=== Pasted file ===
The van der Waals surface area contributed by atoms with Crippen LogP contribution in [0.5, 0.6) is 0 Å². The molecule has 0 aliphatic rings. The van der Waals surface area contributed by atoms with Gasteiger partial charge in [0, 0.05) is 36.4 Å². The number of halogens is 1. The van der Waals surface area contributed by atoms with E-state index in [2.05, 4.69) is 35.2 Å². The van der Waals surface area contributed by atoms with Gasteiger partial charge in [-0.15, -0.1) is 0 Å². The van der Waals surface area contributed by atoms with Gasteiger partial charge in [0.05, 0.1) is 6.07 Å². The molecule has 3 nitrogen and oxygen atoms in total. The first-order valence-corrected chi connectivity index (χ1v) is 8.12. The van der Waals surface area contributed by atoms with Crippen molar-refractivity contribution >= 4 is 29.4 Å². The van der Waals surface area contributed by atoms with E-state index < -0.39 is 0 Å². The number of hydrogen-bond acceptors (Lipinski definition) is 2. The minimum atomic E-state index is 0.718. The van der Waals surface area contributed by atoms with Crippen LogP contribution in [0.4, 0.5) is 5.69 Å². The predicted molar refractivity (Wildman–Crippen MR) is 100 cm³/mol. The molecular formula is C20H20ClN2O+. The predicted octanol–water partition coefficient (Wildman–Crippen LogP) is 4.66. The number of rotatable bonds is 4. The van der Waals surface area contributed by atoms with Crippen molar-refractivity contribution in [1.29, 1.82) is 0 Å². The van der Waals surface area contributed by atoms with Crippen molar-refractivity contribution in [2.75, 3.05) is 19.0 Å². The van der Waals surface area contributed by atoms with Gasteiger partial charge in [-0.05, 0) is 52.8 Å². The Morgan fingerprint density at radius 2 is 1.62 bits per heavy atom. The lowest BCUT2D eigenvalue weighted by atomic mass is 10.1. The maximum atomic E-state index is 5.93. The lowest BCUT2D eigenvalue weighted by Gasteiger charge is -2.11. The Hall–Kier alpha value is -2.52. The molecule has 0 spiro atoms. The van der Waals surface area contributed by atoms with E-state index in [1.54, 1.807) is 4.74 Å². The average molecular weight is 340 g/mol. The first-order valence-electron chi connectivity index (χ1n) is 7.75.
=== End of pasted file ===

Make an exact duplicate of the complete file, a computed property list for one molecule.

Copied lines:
The van der Waals surface area contributed by atoms with Crippen LogP contribution in [0.5, 0.6) is 0 Å². The molecule has 0 aliphatic rings. The van der Waals surface area contributed by atoms with Gasteiger partial charge in [0, 0.05) is 36.4 Å². The number of halogens is 1. The van der Waals surface area contributed by atoms with E-state index in [2.05, 4.69) is 35.2 Å². The van der Waals surface area contributed by atoms with Gasteiger partial charge in [-0.15, -0.1) is 0 Å². The van der Waals surface area contributed by atoms with Gasteiger partial charge in [0.05, 0.1) is 6.07 Å². The molecule has 3 nitrogen and oxygen atoms in total. The first-order valence-corrected chi connectivity index (χ1v) is 8.12. The van der Waals surface area contributed by atoms with Crippen molar-refractivity contribution >= 4 is 29.4 Å². The van der Waals surface area contributed by atoms with E-state index < -0.39 is 0 Å². The number of hydrogen-bond acceptors (Lipinski definition) is 2. The minimum atomic E-state index is 0.718. The van der Waals surface area contributed by atoms with Crippen LogP contribution in [0.4, 0.5) is 5.69 Å². The predicted molar refractivity (Wildman–Crippen MR) is 100 cm³/mol. The molecular formula is C20H20ClN2O+. The predicted octanol–water partition coefficient (Wildman–Crippen LogP) is 4.66. The number of rotatable bonds is 4. The van der Waals surface area contributed by atoms with Crippen molar-refractivity contribution in [1.29, 1.82) is 0 Å². The van der Waals surface area contributed by atoms with Crippen molar-refractivity contribution in [2.75, 3.05) is 19.0 Å². The van der Waals surface area contributed by atoms with Gasteiger partial charge in [-0.05, 0) is 52.8 Å². The Morgan fingerprint density at radius 2 is 1.62 bits per heavy atom. The lowest BCUT2D eigenvalue weighted by atomic mass is 10.1. The maximum atomic E-state index is 5.93. The lowest BCUT2D eigenvalue weighted by Gasteiger charge is -2.11. The Hall–Kier alpha value is -2.52. The molecule has 0 spiro atoms. The van der Waals surface area contributed by atoms with E-state index in [1.54, 1.807) is 4.74 Å². The average molecular weight is 340 g/mol. The first-order valence-electron chi connectivity index (χ1n) is 7.75.